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Little Leaguers elbow is a common term for an avulsion lesion to the medial apophysis. The repetitive motions involved in the various phases of throwing place enormous strains on the elbow, particularly during the late cocking and acceleration phases, which can result in inflammation, scar formation, loose bodies, ligament sprains or ruptures, and the more serious conditions of osteochondritis or an avulsion fracture. Little Leaguers elbow may start insidiously or suddenly. Usually, a sudden onset of pain is secondary to fracture at the site of the lesion.
Clinical findings include a history of pain on the medial side of the elbow, with and without throwing. Physical findings relate to the specific lesion, but are commonly a persistent elbow discomfort or stiffness due to aggravation by the injury. A locking or "catching" sensation indicates a loose body.
Management is conservative, involving rest and elimination of the offending activity for 3 to 6 weeks. If osteochondritis dissecans is present, the joint needs protection for several months. The patient cannot return to pitching until full and normal motion has returned. To prevent elbow disorders, young athletes should adhere to the rules of the Little League, which limit the number of pitches per game, per week, and per season, and the number of days of rest between pitching. The pitch count is the most important of these statistics.
Surgical intervention is reserved for those patients with symptoms of a loose body, osteochondritis, or who fail to respond to conservative therapy.
These injuries typically occur in athletes between the ages of 9 and 16 as a result of overuse of the pitching arm, which can cause multiple small injuries to the elbow and shoulder. These injuries are most common in pitchers but also occur in catchers, infielders and outfielders, as well as in other athletes who do overhand activities like volleyball and tennis.
Little Leaguers elbow is the result of repetitive stress to the growth plate on the inside of the elbow. The growth plate is a small, soft part of a bone, located near both ends of long bones. The greatest stress occurs during the acceleration phase of throwing a baseball. Growing bones are easily injured because the growth plate is much weaker than the ligaments and muscles that attach to it. Once the growth plates fuse, athletes are more likely to injuries tendons and ligaments instead.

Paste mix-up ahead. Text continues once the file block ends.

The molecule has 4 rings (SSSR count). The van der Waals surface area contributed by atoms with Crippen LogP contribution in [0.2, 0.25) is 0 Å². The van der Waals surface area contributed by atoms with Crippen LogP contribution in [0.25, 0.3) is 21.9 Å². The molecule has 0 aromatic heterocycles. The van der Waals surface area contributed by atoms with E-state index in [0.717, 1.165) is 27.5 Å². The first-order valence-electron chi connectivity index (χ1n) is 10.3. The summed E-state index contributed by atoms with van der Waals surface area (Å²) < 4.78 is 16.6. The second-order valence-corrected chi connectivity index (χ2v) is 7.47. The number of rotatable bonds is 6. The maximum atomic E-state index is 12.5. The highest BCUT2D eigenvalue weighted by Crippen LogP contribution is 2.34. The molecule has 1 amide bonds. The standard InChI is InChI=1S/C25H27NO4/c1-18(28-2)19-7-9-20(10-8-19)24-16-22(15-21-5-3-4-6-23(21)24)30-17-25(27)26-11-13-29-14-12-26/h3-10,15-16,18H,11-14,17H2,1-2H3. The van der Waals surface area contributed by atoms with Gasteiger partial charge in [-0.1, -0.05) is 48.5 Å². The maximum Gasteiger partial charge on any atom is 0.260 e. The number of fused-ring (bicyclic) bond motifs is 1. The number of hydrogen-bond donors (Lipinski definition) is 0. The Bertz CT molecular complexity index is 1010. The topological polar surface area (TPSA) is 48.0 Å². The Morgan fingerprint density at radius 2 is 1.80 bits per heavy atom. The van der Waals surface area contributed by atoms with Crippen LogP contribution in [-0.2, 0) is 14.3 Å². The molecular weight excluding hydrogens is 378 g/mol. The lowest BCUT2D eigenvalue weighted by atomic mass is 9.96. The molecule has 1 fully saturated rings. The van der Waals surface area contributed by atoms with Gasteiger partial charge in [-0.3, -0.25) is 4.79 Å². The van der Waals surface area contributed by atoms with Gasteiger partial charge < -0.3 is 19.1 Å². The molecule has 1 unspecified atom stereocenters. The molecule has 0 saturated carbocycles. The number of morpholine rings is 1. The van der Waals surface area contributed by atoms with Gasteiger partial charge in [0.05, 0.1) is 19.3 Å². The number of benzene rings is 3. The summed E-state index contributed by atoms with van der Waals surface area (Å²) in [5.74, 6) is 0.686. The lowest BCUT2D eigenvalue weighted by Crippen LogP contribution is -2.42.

Little Leaguers elbow usually begins gradually without a specific injury, but a distinct painful pop may occasionally be felt. It is not uncommon for young athletes to minimize their symptoms so they can continue playing. They may also experience aching, sharp pain and swelling on the inside of the elbow. Advanced stages of the disorder may include small fractures of the growth plate, bone chips, or early arthritis and bone spurs.
X-rays can help determine if a growth plate is still open and if it is widened. They can also show other bone problems, loose bone chips, and early arthritis. X-rays in patients with Little League elbow and shoulder may show nothing abnormal, but the athlete may still have pain.
Treatment involves 3 stages: rest, rehab, and return to pitching.
At first, complete rest from all throwing activities is important. Ice and anti-inflammatory medication can help to relieve pain and swelling.
Individualized physical therapy programs, including a range of motion and strength exercises, progressing to include strengthening of the forearm, upper arm, shoulder, back, and core are recommended.
Physical Therapy for little league elbow consist of:
Return to pitching
Players can return to throwing when they are pain-free and have full range of motion and strength. They should progress gradually from non-throwing positions (like designated hitter), through less throwing positions (like first and second base), to full effort throwing positions. A return to pitching program,which outlines a progression of the number and distance of throws, should be considered for these young pitchers.Most cases of Little Leaguers elbow clear up with rest and conservative management. However, the timeline for recovery is different for every athlete.
Little Leaguers elbow and shoulder can be prevented. Talking to a child’s pitching coach about the way they throw, where they release the ball, and how they position their arm and wrist can help improve technique and protect them from pain.
Year-round fitness conditioning is important as well, along with resistance training, including arm, shoulder, back, trunk, and hip strengthening, and aerobic conditioning. In addition, baseball players need a period of “active rest” where they don’t throw but are able to play other sports. This rest period should last 3 to 6 months to give the body time to rest and recover.
Pitch counts are necessary at all levels of baseball and important for all young pitchers, parents and coaches to be familiar with.
League Age Pitches/Day
Young pitchers need to work first on control (getting the ball in the strike zone), then command (being able to place the pitch in certain areas of the strike zone), and increasing pitch speed. They also need to avoid other high-demand throwing positions and should also rest from pitching for 24 to 48 hours after an outing, including backyard practice. Athletes in every sport should listen to their bodies carefully and avoid playing through pain.
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